Elizabeth K. Medlock '11
If you took a stroll in DePauw University’s Nature Park last fall, you might have passed Elizabeth K. Medlock ’11 in her mud-covered rain boots. Throughout the semester, Medlock paddled around the park’s quarry pond and collected water samples for a biology research project.
With help from her two DePauw Biology Dept. advisors, Dr. Lynn Bedard a microbiologist and Dr. Dina Leech an aquatic ecologist, Medlock took advantage of her Science Research Fellowship (SRF). During the spring 2010 semester, she combined her biochemistry background and environmental interests as the newest member of the collaborative biology project, Everything is Everywhere: Present-Day Microbial Communities, to determine living microbial communities crucial in cycling nutrients in the quarry pond ecosystem.
However, Medlock will be the first to tell you that she hasn’t always been knee-deep in mud. Her Science Research Fellowship experience was different in the beginning and evolved over her time at DePauw. Instead of unrelated projects, Medlock considers her research career a developmental journey of interconnected experiences. As a freshman, her first long-term SRF project began in spring 2008 under Dr. Hilary J. Eppley, titled Metal-Organic Crystal Structures Using Non-traditional Synthetic Methods. Through that spring and subsequent summer, Medlock worked in a small laboratory with a few peers to synthesize new metal-organic crystal structures.
"Our group worked in crystal synthesis only," Medlock says. "However, interest in these crystal structures also lies in the potential chemical reactions that occur inside the naturally occurring porous openings."
While presenting her findings in October 2008 to the DePauw Board of Trustees and Indiana’s Local American Chemical Society, she took notice of the public interest in the environmental applications and the potential of the porous crystalline structures to capture carbon dioxide. The moments spent conversing with many other scientists was a turning point in Medlock’s academic career. She says she entered DePauw and the SRF program expecting to proceed in a career in biomedical or pharmaceutical research. What she discovered was the vast world of environmental research.
In the spring of 2009, Medlock was selected as an Environmental Protection Agency Greater Research Opportunities (EPA GRO) undergraduate research fellow. The fellowship included both tuition-based financial support and an internship at an EPA research laboratory.
In May 2010 Medlock travelled north to the lakeside city of Duluth, Minnesota to begin a twelve week intensive study, Integrated Toxicological Approaches for Assessing the Ecological Risks of Dexamethasone (DEX) in the Environment, under the direction of Dr. Daniel Villeneuve and Dr. Carlie A. LaLone.
"Many pharmaceuticals have been detected in aquatic environments," Medlock explains, "and my job for the summer was to determine if one of these pharmaceuticals, DEX, a common anti-inflammatory, could adversely affect native freshwater species reproduction.”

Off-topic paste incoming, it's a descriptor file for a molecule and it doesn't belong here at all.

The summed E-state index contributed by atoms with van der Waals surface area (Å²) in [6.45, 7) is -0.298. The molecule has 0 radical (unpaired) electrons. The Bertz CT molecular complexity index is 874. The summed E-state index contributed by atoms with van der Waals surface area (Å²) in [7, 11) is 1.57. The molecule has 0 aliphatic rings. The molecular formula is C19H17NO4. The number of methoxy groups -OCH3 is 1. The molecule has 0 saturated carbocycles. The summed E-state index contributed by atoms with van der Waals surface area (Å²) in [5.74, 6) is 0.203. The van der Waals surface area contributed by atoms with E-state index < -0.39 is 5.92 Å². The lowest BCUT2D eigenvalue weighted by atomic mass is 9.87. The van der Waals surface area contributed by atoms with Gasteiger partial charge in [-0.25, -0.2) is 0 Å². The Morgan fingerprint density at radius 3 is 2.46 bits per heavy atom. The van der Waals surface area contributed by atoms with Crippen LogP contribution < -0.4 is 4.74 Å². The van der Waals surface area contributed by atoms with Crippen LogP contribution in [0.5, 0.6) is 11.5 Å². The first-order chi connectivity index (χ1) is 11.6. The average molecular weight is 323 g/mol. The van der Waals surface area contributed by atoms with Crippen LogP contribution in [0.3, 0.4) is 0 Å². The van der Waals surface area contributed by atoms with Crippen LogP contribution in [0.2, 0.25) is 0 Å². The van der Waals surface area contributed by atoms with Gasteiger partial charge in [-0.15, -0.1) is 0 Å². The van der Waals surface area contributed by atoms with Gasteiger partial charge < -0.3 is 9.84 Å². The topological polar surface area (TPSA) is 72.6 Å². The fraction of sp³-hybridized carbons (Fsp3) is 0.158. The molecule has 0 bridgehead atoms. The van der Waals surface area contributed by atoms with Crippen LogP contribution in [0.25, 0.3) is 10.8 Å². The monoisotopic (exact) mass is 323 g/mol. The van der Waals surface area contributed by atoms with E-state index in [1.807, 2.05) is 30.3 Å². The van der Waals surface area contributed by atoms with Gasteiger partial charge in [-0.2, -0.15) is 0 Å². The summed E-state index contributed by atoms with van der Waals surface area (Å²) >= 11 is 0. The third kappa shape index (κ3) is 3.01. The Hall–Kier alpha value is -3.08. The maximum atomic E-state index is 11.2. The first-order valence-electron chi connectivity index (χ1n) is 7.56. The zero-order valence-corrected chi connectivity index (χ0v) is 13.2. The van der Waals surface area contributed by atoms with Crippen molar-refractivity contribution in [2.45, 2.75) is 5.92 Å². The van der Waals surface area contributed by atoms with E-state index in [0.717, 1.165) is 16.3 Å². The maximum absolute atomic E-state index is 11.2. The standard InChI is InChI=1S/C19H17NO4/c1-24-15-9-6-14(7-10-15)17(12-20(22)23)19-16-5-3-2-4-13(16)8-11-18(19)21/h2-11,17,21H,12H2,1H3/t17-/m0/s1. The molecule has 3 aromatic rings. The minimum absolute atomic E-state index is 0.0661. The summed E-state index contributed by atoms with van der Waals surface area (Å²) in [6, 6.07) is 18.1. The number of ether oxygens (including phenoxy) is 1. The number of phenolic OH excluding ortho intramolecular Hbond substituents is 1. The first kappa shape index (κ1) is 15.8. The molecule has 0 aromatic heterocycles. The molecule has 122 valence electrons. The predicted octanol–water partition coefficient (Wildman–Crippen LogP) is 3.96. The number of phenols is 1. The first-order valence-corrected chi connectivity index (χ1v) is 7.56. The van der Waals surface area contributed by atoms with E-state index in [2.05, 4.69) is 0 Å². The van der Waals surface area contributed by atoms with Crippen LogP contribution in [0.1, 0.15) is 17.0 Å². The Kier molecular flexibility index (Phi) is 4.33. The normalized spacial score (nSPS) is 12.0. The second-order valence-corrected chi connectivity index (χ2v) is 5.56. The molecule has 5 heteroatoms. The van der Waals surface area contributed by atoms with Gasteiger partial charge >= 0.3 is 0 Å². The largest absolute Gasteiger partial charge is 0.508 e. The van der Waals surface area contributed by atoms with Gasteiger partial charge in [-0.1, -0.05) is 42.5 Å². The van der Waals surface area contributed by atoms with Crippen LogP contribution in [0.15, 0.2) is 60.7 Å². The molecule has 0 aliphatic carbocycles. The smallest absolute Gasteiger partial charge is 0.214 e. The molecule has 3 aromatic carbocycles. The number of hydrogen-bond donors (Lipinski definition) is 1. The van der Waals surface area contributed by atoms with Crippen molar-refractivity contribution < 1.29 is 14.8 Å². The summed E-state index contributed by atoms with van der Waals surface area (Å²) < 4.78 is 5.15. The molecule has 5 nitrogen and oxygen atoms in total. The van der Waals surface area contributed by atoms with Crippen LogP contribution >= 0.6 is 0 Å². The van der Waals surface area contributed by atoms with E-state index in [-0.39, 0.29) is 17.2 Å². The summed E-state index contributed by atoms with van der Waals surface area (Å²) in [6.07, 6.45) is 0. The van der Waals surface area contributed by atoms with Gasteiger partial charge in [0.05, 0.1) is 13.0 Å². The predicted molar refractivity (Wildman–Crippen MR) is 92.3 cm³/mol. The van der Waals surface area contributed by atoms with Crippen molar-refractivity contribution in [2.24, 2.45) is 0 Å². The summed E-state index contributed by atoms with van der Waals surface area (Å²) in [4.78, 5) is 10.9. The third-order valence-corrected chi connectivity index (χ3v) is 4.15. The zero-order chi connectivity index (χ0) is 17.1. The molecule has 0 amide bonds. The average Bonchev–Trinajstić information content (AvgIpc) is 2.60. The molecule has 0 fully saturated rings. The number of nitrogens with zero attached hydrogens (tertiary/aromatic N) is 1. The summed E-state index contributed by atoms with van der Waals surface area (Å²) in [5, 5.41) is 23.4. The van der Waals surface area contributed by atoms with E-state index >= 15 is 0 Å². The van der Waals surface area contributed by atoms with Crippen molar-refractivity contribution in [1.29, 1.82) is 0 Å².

The results suggest that DEX is not a threat to native species at the level in which it currently exists in the environment. And there was another outcome: the research skills Medlock gained during her time in Duluth.
"I learned so much from my advisors and peers in the lab, but most important was communication," she says.
There, Medlock worked alongside many scientists with different degrees and job specializations. And, with a twelve-week time limitation, all of these specializations were necessary to complete all the lab work and analysis.
"While working in the lab there was always another scientist working right beside me,” Medlock describes. “I learned the most in the lab, just talking face to face. I learned more about water chemistry watching a Ph.D. in chemistry sample water that I ever will in a classroom."
The project illuminated the importance of writing in the sciences – a lesson that Medlock carried into her senior year of academics and research. The Bedard/Leech group submitted and successfully obtained grants from two different funding agencies. An internal grant and another from the Indiana Academy of Science supported through the spring semester.
"As a scientist, communication is crucial," Medlock explains. "Without it, we wouldn’t have the funding to continue our work."
The culmination of her undergraduate coursework and research led Medlock to her ideal career path: an interdisciplinary graduate program in environmental toxicology.
“Some of the most pervasive problems in our world today involve water," Medlock says. "For example, inadequate access to clean water and overall climate change is a repercussion of human progress altering aquatic ecosystems. Scientific fields surrounding environmental studies are growing, and as the climate continues to deteriorate, there will be great need for scientists in these fields.”
With undergraduate experience in chemistry, toxicology, aquatic ecology, microbiology and communication, Medlock is a perfect fit.